“Every physician has a potential to impact a patient who is addicted to opioids — to make a difference in our communities,” he said.
Some Raise Concerns On Guideline Implementation
Guida Brown, executive director for the Hope Council in Kenosha County, said the guideline changes are a step in the right direction.
But she sees potential issues of whether doctors will actually carry out the guidelines since doctors are judged based on the quality of care they give to patients. If patients are inconvenienced by having to go back to the pharmacy for two prescriptions or still have pain and don’t get the types of medication they want, they can give the doctor bad reviews.
“This is a great step if doctors use it, but doctors have an insurmountable problem. They are evaluated by some patients who expect all of their pain to go away,” Guida said.
This is a cultural shift on how people use pain medications, that people have an unrealistic expectation to be pain-free their whole lives, she said.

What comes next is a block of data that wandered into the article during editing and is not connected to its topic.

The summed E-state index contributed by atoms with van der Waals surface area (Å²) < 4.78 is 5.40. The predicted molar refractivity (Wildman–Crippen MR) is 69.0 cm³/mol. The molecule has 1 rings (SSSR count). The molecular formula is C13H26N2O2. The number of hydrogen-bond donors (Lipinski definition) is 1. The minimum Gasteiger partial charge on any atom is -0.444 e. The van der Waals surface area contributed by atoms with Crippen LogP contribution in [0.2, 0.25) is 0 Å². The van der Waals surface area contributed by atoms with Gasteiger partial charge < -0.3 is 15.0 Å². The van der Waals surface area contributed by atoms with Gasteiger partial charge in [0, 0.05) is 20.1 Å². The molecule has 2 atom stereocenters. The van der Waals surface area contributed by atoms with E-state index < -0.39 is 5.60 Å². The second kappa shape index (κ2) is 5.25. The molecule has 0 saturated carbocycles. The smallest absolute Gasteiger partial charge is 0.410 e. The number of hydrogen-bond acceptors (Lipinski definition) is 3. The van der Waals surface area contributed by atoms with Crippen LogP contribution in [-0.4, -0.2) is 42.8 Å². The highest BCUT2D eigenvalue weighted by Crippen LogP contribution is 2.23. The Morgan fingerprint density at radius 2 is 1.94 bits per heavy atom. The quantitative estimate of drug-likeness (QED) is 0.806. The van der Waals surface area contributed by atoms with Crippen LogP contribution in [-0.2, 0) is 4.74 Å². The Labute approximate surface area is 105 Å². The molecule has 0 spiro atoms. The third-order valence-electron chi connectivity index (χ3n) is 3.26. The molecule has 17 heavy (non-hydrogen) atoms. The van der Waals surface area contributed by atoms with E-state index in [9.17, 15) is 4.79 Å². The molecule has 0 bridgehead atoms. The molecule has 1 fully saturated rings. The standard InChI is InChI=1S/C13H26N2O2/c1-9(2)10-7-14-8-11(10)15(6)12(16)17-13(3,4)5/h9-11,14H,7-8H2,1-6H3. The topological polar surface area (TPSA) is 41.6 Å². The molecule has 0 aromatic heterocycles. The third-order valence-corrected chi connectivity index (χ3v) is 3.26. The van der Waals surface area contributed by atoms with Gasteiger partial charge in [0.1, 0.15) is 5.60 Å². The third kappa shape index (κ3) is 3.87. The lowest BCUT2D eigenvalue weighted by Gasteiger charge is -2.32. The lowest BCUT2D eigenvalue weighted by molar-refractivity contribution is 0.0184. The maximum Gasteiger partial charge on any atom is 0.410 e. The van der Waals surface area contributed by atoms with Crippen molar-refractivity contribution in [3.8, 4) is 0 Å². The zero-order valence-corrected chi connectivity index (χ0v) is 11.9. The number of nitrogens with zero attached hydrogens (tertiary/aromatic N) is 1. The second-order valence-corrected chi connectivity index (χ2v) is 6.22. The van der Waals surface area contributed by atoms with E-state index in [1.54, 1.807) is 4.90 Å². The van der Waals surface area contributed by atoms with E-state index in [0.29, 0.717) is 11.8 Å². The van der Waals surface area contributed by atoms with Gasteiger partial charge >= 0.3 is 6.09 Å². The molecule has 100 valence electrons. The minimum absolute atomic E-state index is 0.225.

“There is a legitimate use for opioids, it should only be used for emergent pain because of accident, injury or surgery… but no more than three days,” she said.
DeRosier says the changes are needed because many of those he’s seeing are people that ultimately become too dependent on drugs to work and they wind up on entitlement programs.
“That’s exactly what the state wants to stop: people going on welfare and we end up taking care of them,” he said.
DeRosier doesn’t think doctors will have an issue with complying with the guidelines. But he does think illegal oxycontin use will be in our future as opioids become harder to get.
“You’ll see more prescription medication abuse and crime because people will need to spend more money to get it,” he said.
Editor’s note: If you or someone you care about has an addiction issue, here’s a list of resources in Racine County: resourcebrochure2016.doc.
Love what we do?
In addition to our education features, we’ll be kicking off a series of stories highlighting how parents, students, and educators are adapting to the impact of COVID-19 on education. If this is important to you, please consider donating to our education reporting fund. https://business.facebook.com/donate/1846323118855149/3262802717172659/